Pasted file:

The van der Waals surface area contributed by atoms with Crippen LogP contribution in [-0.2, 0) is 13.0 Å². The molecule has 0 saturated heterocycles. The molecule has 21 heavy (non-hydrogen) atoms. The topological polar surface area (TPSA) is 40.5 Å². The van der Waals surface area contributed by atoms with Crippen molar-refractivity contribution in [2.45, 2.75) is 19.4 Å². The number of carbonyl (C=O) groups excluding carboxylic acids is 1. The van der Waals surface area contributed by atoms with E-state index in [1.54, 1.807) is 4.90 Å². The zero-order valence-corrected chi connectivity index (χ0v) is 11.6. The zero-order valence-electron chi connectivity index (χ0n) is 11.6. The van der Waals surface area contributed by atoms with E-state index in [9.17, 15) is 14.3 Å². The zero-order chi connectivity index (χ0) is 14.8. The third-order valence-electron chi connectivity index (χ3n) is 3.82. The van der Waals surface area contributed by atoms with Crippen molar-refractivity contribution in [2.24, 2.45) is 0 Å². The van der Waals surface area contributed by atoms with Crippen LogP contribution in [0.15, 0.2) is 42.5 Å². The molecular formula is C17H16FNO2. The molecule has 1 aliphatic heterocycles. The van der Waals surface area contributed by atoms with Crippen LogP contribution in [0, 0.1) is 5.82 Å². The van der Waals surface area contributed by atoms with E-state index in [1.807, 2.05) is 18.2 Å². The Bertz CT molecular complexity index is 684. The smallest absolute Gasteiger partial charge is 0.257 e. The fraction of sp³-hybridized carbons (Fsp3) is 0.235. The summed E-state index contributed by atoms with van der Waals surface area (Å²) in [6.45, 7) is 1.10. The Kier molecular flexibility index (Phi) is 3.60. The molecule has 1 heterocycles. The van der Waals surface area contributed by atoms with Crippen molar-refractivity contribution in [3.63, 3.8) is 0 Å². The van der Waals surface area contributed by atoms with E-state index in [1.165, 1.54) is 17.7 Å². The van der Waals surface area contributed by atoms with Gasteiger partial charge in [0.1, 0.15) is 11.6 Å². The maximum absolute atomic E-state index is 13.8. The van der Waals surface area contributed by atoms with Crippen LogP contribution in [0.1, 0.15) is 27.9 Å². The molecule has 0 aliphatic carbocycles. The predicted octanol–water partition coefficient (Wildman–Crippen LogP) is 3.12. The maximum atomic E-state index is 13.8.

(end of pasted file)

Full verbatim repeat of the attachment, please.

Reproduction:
The van der Waals surface area contributed by atoms with Crippen LogP contribution in [-0.2, 0) is 13.0 Å². The molecule has 0 saturated heterocycles. The molecule has 21 heavy (non-hydrogen) atoms. The topological polar surface area (TPSA) is 40.5 Å². The van der Waals surface area contributed by atoms with Crippen molar-refractivity contribution in [2.45, 2.75) is 19.4 Å². The number of carbonyl (C=O) groups excluding carboxylic acids is 1. The van der Waals surface area contributed by atoms with E-state index in [1.54, 1.807) is 4.90 Å². The zero-order valence-corrected chi connectivity index (χ0v) is 11.6. The zero-order valence-electron chi connectivity index (χ0n) is 11.6. The van der Waals surface area contributed by atoms with E-state index in [9.17, 15) is 14.3 Å². The zero-order chi connectivity index (χ0) is 14.8. The third-order valence-electron chi connectivity index (χ3n) is 3.82. The van der Waals surface area contributed by atoms with Crippen molar-refractivity contribution in [2.24, 2.45) is 0 Å². The van der Waals surface area contributed by atoms with Crippen LogP contribution in [0.15, 0.2) is 42.5 Å². The molecular formula is C17H16FNO2. The molecule has 1 aliphatic heterocycles. The van der Waals surface area contributed by atoms with Crippen LogP contribution in [0, 0.1) is 5.82 Å². The van der Waals surface area contributed by atoms with E-state index in [1.807, 2.05) is 18.2 Å². The Bertz CT molecular complexity index is 684. The smallest absolute Gasteiger partial charge is 0.257 e. The fraction of sp³-hybridized carbons (Fsp3) is 0.235. The summed E-state index contributed by atoms with van der Waals surface area (Å²) in [6.45, 7) is 1.10. The Kier molecular flexibility index (Phi) is 3.60. The molecule has 1 heterocycles. The van der Waals surface area contributed by atoms with Crippen molar-refractivity contribution in [3.63, 3.8) is 0 Å². The van der Waals surface area contributed by atoms with E-state index in [1.165, 1.54) is 17.7 Å². The van der Waals surface area contributed by atoms with Gasteiger partial charge in [0.1, 0.15) is 11.6 Å². The maximum absolute atomic E-state index is 13.8. The van der Waals surface area contributed by atoms with Crippen LogP contribution in [0.1, 0.15) is 27.9 Å². The molecule has 0 aliphatic carbocycles. The predicted octanol–water partition coefficient (Wildman–Crippen LogP) is 3.12. The maximum atomic E-state index is 13.8.